What a difference an election makes: The U.S. supports LGBT rights at the U.N.
February 20, 2009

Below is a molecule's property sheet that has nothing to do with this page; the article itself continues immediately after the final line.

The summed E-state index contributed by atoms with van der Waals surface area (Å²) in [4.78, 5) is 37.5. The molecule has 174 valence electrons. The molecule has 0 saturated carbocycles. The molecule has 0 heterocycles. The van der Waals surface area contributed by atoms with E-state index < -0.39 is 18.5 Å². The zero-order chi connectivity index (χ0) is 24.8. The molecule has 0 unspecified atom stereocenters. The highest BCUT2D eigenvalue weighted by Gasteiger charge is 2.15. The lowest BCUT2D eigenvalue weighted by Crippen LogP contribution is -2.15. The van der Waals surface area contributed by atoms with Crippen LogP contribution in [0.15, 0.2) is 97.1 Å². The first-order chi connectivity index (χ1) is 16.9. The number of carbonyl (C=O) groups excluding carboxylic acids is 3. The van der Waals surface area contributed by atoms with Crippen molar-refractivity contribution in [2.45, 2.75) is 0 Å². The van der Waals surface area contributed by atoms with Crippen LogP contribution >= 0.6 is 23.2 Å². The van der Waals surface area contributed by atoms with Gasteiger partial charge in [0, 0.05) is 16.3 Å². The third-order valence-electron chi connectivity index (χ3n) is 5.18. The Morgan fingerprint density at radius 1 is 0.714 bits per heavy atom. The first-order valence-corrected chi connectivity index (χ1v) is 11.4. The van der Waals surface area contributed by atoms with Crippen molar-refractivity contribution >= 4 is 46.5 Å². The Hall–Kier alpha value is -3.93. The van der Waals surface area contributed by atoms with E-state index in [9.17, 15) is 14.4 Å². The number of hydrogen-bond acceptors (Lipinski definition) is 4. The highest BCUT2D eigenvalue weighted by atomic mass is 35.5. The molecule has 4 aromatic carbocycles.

This week in Geneva U.S. diplomats participated in preparatory meetings for the upcoming 2009 World Conference Against Racism. The conference, commonly referred to as “Durban II,” will be held in Geneva on April 20th - 24th. At the preparatory meetings, a proposal was introduced to condemn “all forms of discrimination and all other human rights violations based on sexual orientation.” We are happy to report that the U.S. took the floor to support the proposal. While ultimately the provision was not included, this marks the second time since President Obama has taken office that the U.S. has supported LGBT rights at the U.N. Last month, in a U.N. committee on non-governmental organizations, the U.S. voted in favor of giving “consultative status” to an LGBT group from Brazil. Consultative status gives non-governmental organizations crucial access the UN system and allows them to deliver oral and written reports at U.N. meetings. This status provides LGBT groups with a forum to speak out against the violence and discrimination faced by our community around the world. Unfortunately, achieving consultative status has been extremely difficult for LGBT groups. Although the U.S. voted in favor, the committee voted 8-6 against the Brazilian LGBT group. This vote and the failure of the Durban proposal demonstrate the importance of U.S. involvement in LGBT issues at the U.N. This is a stark contrast to where we were in December, when Bush refused to allow the U.S. to join a coalition of over 66 countries signing on to a non-binding resolution to support lesbian, gay, bisexual, and transgender rights around the world. We applaud this new direction by the U.S. on international LGBT issues. President Obama’s willingness to engage the community of nations on issues of equality and fairness for the LGBT community is certainly a welcome and necessary change. What a difference an election makes.